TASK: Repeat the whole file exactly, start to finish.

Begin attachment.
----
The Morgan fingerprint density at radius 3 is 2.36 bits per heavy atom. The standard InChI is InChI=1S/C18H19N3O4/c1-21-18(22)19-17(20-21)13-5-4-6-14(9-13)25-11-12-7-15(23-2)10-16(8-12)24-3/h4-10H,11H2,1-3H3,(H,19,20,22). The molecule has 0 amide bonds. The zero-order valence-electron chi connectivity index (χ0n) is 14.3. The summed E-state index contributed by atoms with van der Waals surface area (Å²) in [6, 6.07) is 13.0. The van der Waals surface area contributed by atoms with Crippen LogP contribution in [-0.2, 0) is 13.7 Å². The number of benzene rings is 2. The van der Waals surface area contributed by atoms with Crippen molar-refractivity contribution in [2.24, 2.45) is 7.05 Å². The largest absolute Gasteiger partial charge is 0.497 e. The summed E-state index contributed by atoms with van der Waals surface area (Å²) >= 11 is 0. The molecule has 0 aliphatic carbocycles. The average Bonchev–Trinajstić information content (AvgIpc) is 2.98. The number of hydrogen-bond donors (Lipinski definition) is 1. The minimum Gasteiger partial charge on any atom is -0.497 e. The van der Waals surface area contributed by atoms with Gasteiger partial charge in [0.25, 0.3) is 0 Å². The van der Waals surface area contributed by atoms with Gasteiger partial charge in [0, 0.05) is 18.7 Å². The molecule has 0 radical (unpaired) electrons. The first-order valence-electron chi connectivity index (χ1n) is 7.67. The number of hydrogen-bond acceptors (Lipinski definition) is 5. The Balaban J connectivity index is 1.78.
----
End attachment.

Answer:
The Morgan fingerprint density at radius 3 is 2.36 bits per heavy atom. The standard InChI is InChI=1S/C18H19N3O4/c1-21-18(22)19-17(20-21)13-5-4-6-14(9-13)25-11-12-7-15(23-2)10-16(8-12)24-3/h4-10H,11H2,1-3H3,(H,19,20,22). The molecule has 0 amide bonds. The zero-order valence-electron chi connectivity index (χ0n) is 14.3. The summed E-state index contributed by atoms with van der Waals surface area (Å²) in [6, 6.07) is 13.0. The van der Waals surface area contributed by atoms with Crippen LogP contribution in [-0.2, 0) is 13.7 Å². The number of benzene rings is 2. The van der Waals surface area contributed by atoms with Crippen molar-refractivity contribution in [2.24, 2.45) is 7.05 Å². The largest absolute Gasteiger partial charge is 0.497 e. The summed E-state index contributed by atoms with van der Waals surface area (Å²) >= 11 is 0. The molecule has 0 aliphatic carbocycles. The average Bonchev–Trinajstić information content (AvgIpc) is 2.98. The number of hydrogen-bond donors (Lipinski definition) is 1. The minimum Gasteiger partial charge on any atom is -0.497 e. The van der Waals surface area contributed by atoms with Gasteiger partial charge in [0.25, 0.3) is 0 Å². The van der Waals surface area contributed by atoms with Gasteiger partial charge in [0, 0.05) is 18.7 Å². The molecule has 0 radical (unpaired) electrons. The first-order valence-electron chi connectivity index (χ1n) is 7.67. The number of hydrogen-bond acceptors (Lipinski definition) is 5. The Balaban J connectivity index is 1.78.